How to get around education requirements in job ads
Don’t have the right degree for a job? You can still land an offer by following these tips.
Finally, you’ve found your dream job posting. More good news: You’re a perfect fit for the position—you’ve got the skills, experience, and passion to not only fulfill the role but also become a top performer. The bad news? You don’t meet the education requirements.
Don’t despair. “In many cases, job performance trumps education, so having great work experience and achievements on your resume can potentially help you overcome degree requirements,” says Mindy Thomas, a Philadelphia career coach and resume writer. Oftentimes it’s still worth applying to a job even though you don’t have the education credentials.
Of course, whether you should apply for a position depends on the degree and the type of job in question. If you don’t have an engineering degree, for example, applying for a robotics engineer job would probably be a waste of time. But if you don’t have a marketing degree, you might still be able to get a job in advertising.
“You should look at what’s listed as minimum requirements and what’s listed as preferred requirements,” says Thomas. If a particular degree is preferred, it’s still worth applying for the job, as long as you meet the other major job requirements.
If you know you’ve got what it takes to do a job well, these steps can help boost your odds during the application and interview processes—even if you don’t have that degree.
Highlight your relevant strengths
Though you’re starting off at a slight disadvantage, you can still compete with fully qualified job candidates by emphasizing what you do have. “Marry your knowledge, skills, competencies, and experience with your job search,” says Dan Ryan, founder of talent acquisition and development firm Ryan Search & Consulting.
Carefully reviewing the duties described in the job ad can help you determine the keywords that can give your resume a boost. If a job is looking for a development associate with experience acquiring and cultivating major gift donors, use that exact language in your resume.
Also, focus on transferrable skills from your work experience. For example, both teachers and sales professionals are highly adept at giving presentations. Both retail associates and hotel employees have top-notch customer service skills. Where do your talents overlap with the requirements of the job you’re seeking? “Like any job application,” says Amy Wolfgang, CEO at Austin, Texas-based Wolfgang Career Coaching, “you need to show how you’re a great fit for that role.”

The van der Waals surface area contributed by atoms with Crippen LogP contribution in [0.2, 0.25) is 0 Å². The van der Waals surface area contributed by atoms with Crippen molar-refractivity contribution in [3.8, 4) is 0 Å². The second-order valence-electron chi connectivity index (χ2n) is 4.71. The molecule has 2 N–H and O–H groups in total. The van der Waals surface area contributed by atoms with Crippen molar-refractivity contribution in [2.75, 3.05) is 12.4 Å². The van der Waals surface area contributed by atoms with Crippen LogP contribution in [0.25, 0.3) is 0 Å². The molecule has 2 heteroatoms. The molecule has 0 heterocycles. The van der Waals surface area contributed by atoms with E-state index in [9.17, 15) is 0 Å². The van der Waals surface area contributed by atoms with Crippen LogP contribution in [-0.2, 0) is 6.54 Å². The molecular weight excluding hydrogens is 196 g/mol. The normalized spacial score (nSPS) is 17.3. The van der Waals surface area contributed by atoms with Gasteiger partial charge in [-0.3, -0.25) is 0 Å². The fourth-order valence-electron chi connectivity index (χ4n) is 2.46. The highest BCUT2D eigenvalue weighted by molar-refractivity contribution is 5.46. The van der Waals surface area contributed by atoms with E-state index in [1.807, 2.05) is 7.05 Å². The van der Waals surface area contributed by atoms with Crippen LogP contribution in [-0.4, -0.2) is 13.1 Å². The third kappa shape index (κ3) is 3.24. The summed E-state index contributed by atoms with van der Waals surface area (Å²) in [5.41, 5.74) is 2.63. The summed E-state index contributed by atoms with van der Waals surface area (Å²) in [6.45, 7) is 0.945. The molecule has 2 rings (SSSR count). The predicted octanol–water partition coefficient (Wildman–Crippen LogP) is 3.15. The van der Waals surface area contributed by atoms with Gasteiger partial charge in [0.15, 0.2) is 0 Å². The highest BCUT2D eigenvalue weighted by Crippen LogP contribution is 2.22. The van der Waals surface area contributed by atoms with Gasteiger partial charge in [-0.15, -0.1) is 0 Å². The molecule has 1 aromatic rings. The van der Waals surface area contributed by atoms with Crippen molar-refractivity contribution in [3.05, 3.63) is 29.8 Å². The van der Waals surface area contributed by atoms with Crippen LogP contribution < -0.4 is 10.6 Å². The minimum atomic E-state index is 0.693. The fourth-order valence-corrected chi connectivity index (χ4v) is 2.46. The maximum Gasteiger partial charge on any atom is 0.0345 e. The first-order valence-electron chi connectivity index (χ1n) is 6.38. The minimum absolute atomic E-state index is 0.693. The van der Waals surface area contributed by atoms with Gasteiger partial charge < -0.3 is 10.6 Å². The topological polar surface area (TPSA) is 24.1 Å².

Beef up your resume’s education section
Don’t have a college diploma? You can still showcase your achievements. Create an “honors and awards” section on your resume and list any professional certifications, training programs, or other education credentials that you have under your belt. Testimonials are another way to boost your resume. Reach out to former bosses or co-workers (three is a good number) and ask for a one- to two-sentence endorsement of your skills.
Connect with an employee on the inside
Getting a referral from an employee at the company could give you a foot in the door for a job interview, says Wolfgang. Start by combing your existing network. If you don’t have a first- or second-degree connection at the organization, there are other ways to find an advocate.
“Trade groups or professional associations can help you connect and build relationships with current employees,” Wolfgang says. Informational interviews can also give you the ability to make a friend on the inside. Once you’ve found someone on the inside, “you can find out from the person how firm the education requirements are for the job,” Wolfgang says.
Be prepared to talk about it during the job interview
Although you don’t want to draw attention to the fact that you don’t have the relevant education credentials, you should be prepared to discuss the subject during a job interview. If the interviewer says, “I see you don’t have a bachelor’s degree in communications,” the best reply, Wolfgang says, is something like, “You’re correct. I don’t have a bachelor’s degree in communications. But let me tell you what I do have that makes me well-qualified for this position.”
Come prepared with two or three anecdotes about specific professional accomplishments that would be valuable at this particular job. That might mean explaining how you solved a problem, how you went out of your way to close a sale, or how you were able to save money on a project.
Put a professional finish on your resume
Just because you don’t have a degree doesn’t mean you’re not a great fit for a job. Now it’s time to convince a hiring manager. Knowing how your resume should look is key when hoping to attract their attention—especially when you don’t have all the requirements. Could you use some help with that? Get a free resume evaluation today from the experts at Monster’s Resume Writing Service. You’ll receive detailed feedback in two business days, including a review of your resume’s appearance and content, and a prediction of a recruiter’s first impression. It’s a quick and easy way you can clearly and powerfully display the value you’d bring to the job.